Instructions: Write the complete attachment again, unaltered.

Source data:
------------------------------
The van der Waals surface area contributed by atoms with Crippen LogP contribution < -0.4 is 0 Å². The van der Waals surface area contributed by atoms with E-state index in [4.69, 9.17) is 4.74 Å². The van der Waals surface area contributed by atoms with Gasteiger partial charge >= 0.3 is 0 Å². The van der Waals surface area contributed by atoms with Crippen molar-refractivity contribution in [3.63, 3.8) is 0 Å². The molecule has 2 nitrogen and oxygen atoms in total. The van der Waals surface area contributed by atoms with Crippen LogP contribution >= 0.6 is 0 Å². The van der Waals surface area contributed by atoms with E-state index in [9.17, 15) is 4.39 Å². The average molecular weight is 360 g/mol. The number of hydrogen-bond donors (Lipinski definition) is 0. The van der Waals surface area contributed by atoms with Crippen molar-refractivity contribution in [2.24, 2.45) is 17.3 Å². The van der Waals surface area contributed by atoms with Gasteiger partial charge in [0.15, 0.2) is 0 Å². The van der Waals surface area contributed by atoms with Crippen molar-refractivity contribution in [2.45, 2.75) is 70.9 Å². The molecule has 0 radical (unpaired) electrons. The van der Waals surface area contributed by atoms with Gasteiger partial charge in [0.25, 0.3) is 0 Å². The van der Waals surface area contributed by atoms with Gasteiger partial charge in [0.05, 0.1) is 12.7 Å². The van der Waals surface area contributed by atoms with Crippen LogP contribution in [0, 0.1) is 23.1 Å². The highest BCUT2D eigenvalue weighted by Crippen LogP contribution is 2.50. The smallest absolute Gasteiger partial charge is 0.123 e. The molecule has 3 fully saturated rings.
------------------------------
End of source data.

The van der Waals surface area contributed by atoms with Crippen LogP contribution < -0.4 is 0 Å². The van der Waals surface area contributed by atoms with E-state index in [4.69, 9.17) is 4.74 Å². The van der Waals surface area contributed by atoms with Gasteiger partial charge >= 0.3 is 0 Å². The van der Waals surface area contributed by atoms with Crippen molar-refractivity contribution in [3.63, 3.8) is 0 Å². The molecule has 2 nitrogen and oxygen atoms in total. The van der Waals surface area contributed by atoms with Crippen LogP contribution >= 0.6 is 0 Å². The van der Waals surface area contributed by atoms with E-state index in [9.17, 15) is 4.39 Å². The average molecular weight is 360 g/mol. The number of hydrogen-bond donors (Lipinski definition) is 0. The van der Waals surface area contributed by atoms with Crippen molar-refractivity contribution in [2.24, 2.45) is 17.3 Å². The van der Waals surface area contributed by atoms with Gasteiger partial charge in [0.15, 0.2) is 0 Å². The van der Waals surface area contributed by atoms with Crippen molar-refractivity contribution in [2.45, 2.75) is 70.9 Å². The molecule has 0 radical (unpaired) electrons. The van der Waals surface area contributed by atoms with Gasteiger partial charge in [0.25, 0.3) is 0 Å². The van der Waals surface area contributed by atoms with Gasteiger partial charge in [0.05, 0.1) is 12.7 Å². The van der Waals surface area contributed by atoms with Crippen LogP contribution in [0, 0.1) is 23.1 Å². The highest BCUT2D eigenvalue weighted by Crippen LogP contribution is 2.50. The smallest absolute Gasteiger partial charge is 0.123 e. The molecule has 3 fully saturated rings.